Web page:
However, Davis and Toombs sent the first Confederate foreign diplomatic mission, not to Europe, but to Mexico. Toombs appointed John Pickett from Kentucky to head the Confederate diplomatic delegation to Mexico.11 On May 17, 1861, Pickett received a letter that contained his formal post as the Confederate commissioner to Mexico and his diplomatic instructions from Toombs. Pickett was to “assure them [Mexico] of the readiness of this Government to conclude a treaty of amity, commerce, and navigation with that Republic on terms equally advantageous to both countries.”12 The unstable and poor nation of Mexico hardly appeared a likely candidate for a Confederate diplomatic mission for recognition. But Mexico’s instability, Tombs and Davis believed, might play into the hands of the Confederates because “no country enjoyed less respect or influence in the foreign offices of the world, and none would seem less likely to be flattered by a proud young people, like the Confederacy, seeking international standing.”13 Pickett would be responsible for
opening the door with Mexico then, in turn, opening a door with the European Powers. The planned diplomatic attack was not a frontal assault on Paris or London, but a backdoor approach through Mexico City.14
The CSA playing in Mexico might cause problems with France. What it is to gain Mexico and lost France in the diplomatic game.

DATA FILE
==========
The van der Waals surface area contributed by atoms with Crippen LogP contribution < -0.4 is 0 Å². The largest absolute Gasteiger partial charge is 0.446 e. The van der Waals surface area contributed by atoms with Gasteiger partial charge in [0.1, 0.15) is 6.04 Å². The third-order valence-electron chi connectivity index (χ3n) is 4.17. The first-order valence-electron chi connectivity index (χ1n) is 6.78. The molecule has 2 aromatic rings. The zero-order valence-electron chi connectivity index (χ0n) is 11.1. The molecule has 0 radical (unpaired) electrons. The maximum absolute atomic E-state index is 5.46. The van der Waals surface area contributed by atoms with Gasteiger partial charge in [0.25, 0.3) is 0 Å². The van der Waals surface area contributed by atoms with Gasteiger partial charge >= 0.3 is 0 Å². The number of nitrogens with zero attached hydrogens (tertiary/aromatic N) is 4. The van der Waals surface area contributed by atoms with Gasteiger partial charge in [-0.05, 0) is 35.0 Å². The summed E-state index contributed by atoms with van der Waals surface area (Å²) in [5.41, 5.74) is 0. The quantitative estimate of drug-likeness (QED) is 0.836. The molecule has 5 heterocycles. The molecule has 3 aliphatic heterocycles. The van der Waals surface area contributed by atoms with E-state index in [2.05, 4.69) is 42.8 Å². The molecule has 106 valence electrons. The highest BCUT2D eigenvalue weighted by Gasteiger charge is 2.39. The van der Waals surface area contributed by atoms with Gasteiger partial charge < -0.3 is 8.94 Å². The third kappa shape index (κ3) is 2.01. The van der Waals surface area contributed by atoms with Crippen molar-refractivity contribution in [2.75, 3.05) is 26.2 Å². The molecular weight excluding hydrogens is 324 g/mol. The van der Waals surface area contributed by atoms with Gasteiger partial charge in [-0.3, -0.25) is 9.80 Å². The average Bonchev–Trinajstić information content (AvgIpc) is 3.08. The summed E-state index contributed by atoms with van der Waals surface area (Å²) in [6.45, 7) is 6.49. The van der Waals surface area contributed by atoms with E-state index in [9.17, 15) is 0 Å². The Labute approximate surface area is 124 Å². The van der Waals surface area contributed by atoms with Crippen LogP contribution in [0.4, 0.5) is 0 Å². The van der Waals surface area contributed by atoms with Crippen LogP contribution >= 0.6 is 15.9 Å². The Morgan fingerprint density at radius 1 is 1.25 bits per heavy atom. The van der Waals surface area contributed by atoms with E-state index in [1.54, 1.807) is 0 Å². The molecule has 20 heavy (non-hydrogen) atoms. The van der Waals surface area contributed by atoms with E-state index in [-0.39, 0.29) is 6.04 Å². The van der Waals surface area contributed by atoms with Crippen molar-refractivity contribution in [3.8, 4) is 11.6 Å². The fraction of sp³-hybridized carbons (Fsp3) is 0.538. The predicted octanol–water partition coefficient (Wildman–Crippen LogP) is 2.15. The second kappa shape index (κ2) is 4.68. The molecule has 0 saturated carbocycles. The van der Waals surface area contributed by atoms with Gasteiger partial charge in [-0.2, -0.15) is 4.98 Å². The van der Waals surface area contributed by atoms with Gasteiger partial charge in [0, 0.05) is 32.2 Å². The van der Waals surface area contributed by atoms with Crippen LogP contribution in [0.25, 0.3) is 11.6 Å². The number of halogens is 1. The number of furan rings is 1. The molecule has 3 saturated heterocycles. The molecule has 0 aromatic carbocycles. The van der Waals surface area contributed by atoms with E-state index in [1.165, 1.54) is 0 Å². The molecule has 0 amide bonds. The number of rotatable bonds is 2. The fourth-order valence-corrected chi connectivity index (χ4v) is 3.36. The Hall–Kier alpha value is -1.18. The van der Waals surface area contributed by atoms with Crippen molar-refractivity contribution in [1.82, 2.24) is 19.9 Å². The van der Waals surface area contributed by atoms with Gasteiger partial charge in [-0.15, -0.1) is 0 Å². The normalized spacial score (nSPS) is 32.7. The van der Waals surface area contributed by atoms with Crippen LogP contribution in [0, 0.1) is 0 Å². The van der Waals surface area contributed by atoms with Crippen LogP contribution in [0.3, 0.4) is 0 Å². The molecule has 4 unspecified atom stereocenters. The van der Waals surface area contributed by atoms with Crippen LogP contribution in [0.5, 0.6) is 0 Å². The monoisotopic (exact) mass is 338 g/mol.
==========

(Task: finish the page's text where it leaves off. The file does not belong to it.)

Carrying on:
The European powers retained a vested interest in Mexico ever since the Spanish left in 1821. Mexico was the jewel of Central America and its resources highly desired by the English and the French in particular. The Mexican government, however, was constantly in turmoil, and it was in massive debt to the European powers, which wanted their cash back from Mexico and decided that they knew how to run the country better than the Mexicans did. After all, since the departure of the Spanish in 1821, the Mexican government went through seventy-five presidents.15 Nor did the Mexican government show signs of stabilizing either. The most formidable opponent to the European plans for Mexico was the United States. Americans had already shown their desire for land in the New World. Their massive land grab in 1848 reaffirmed the European belief that America was a growing economic threat. The Monroe Doctrine was another obstacle to European ambitions in Mexico. Many European leaders and governments had dismissed the Doctrine when it was first announced in 1823. However, as the United States continued to expand west to the Pacific Ocean and grow its economy, Europeans took the Doctrine more seriously. It was not stopping any European power, but it was certainly something to consider. Now, with Americans engulfed in a Civil War, the European plans for Mexico were back on. Americans would be too occupied with their blockade of the East Coast to worry about European fleets entering and leaving the Gulf of Mexico. Of the European powers, the French, under Napoleon III, had the greatest hopes and plans for Mexico. France had seen the turbulent Mexican governments fail time and time again. To restore glory to France and rebuild her Empire, Napoleon III and his noble Spanish wife Eugѐnie, had drafted up plans for an invasion of Mexico that would place Archduke Maximilian of Hapsburg, second in line for the Austro-Hungarian throne, on the throne in Mexico to establish a stable, European government there to hopefully bring glory to France.16 With a weakened, distracted U.S. government, the French saw opportunity to pursue their plan. From the European perspective, secession turned the Monroe Doctrine back into a laughable document. A divided America could not stand up to massive European fleets or armies looking to encroach into Central and South America.